18. Maximizing plant density affects broccoli yield and quality

    Technology Transfer Automated Retrieval System (TEKTRAN)

    Increased demand for fresh market bunch broccoli (Brassica oleracea L. var. italica) has led to increased production along the United States east coast. Maximizing broccoli yields is a primary concern for quickly expanding southeastern commercial markets. This broccoli plant density study was carr...

  19. Host plant affects morphometric variation of Diaphorina citri (Hemiptera: Liviidae)

    Technology Transfer Automated Retrieval System (TEKTRAN)

    The Asian citrus psyllid (ACP), due to its potential to vector the pathogen causing citrus greening disease or huanglongbing, is one of the most serious citrus pests worldwide. While optimal plant cultivars for ACP oviposition and development have been determined, little is known of the influence of...

  20. Developmental acclimation to low or high humidity conditions affect starvation and heat resistance of Drosophila melanogaster.

    PubMed

    Parkash, Ravi; Ranga, Poonam; Aggarwal, Dau Dayal

    2014-09-01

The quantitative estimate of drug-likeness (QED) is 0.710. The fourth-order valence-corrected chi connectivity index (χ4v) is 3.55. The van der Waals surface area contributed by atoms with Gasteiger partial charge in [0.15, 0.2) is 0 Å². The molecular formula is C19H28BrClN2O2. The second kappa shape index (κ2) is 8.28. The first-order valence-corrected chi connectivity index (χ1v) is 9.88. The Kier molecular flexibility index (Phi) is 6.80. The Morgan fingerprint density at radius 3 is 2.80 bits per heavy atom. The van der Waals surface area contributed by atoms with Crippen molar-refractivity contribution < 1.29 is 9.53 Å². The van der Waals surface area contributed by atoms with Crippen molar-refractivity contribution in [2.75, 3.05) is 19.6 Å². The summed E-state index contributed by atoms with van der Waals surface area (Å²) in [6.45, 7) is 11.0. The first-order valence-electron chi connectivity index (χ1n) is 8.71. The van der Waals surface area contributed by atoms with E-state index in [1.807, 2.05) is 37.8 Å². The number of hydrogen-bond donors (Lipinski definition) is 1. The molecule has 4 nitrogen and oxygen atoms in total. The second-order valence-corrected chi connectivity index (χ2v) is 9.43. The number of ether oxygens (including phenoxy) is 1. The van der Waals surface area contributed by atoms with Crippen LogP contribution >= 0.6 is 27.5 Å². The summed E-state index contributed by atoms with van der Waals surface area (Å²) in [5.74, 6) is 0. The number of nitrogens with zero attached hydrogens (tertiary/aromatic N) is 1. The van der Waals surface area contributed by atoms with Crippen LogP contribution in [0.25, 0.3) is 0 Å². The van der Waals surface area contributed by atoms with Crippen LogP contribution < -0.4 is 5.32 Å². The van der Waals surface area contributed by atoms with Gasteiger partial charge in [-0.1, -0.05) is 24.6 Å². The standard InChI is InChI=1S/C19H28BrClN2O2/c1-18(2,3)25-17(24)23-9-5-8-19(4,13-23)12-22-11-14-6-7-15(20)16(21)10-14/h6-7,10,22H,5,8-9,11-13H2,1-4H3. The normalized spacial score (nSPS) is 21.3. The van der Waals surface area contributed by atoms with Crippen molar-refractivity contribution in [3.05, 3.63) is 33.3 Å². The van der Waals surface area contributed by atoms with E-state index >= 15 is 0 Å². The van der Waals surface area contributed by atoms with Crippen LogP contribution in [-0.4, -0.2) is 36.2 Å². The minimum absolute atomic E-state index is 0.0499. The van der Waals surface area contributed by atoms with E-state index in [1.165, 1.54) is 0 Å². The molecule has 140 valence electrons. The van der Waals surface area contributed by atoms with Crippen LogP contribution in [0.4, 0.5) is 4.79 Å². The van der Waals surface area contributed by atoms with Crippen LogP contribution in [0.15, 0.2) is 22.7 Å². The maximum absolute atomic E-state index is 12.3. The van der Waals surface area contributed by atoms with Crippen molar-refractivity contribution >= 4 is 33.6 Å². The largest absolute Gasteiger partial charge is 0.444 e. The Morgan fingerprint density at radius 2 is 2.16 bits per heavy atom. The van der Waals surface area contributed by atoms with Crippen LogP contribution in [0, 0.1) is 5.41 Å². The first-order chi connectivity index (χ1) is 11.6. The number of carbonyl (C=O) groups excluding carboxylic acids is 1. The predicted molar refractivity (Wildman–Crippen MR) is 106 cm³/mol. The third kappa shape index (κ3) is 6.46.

Several Drosophila species originating from tropical humid localities are more resistant to starvation and heat stress than populations from high latitudes but mechanistic bases of such physiological changes are largely unknown. In order to test whether humidity levels affect starvation and heat resistance, we investigated developmental acclimation effects of low to high humidity conditions on the storage and utilization of energy resources, body mass, starvation survival, heat knockdown and heat survival of D. melanogaster. Isofemale lines reared under higher humidity (85% RH) stored significantly higher level of lipids and showed greater starvation survival hours but smaller in body size. In contrast, lines reared at low humidity evidenced reduced levels of body lipids and starvation resistance. Starvation resistance and lipid storage level were higher in females than males. However, the rate of utilization of lipids under starvation stress was lower for lines reared under higher humidity. Adult flies of lines reared at 65% RH and acclimated under high or low humidity condition for 200 hours also showed changes in resistance to starvation and heat but such effects were significantly lower as compared with developmental acclimation. Isofemale lines reared under higher humidity showed greater heat knockdown time and heat-shock survival. These laboratory observations on developmental and adult acclimation effects of low versus high humidity conditions have helped in explaining seasonal changes in resistance to starvation and heat of the wild-caught flies of D. melanogaster. Thus, we may suggest that wet versus drier conditions significantly affect starvation and heat resistance of D. melanogaster.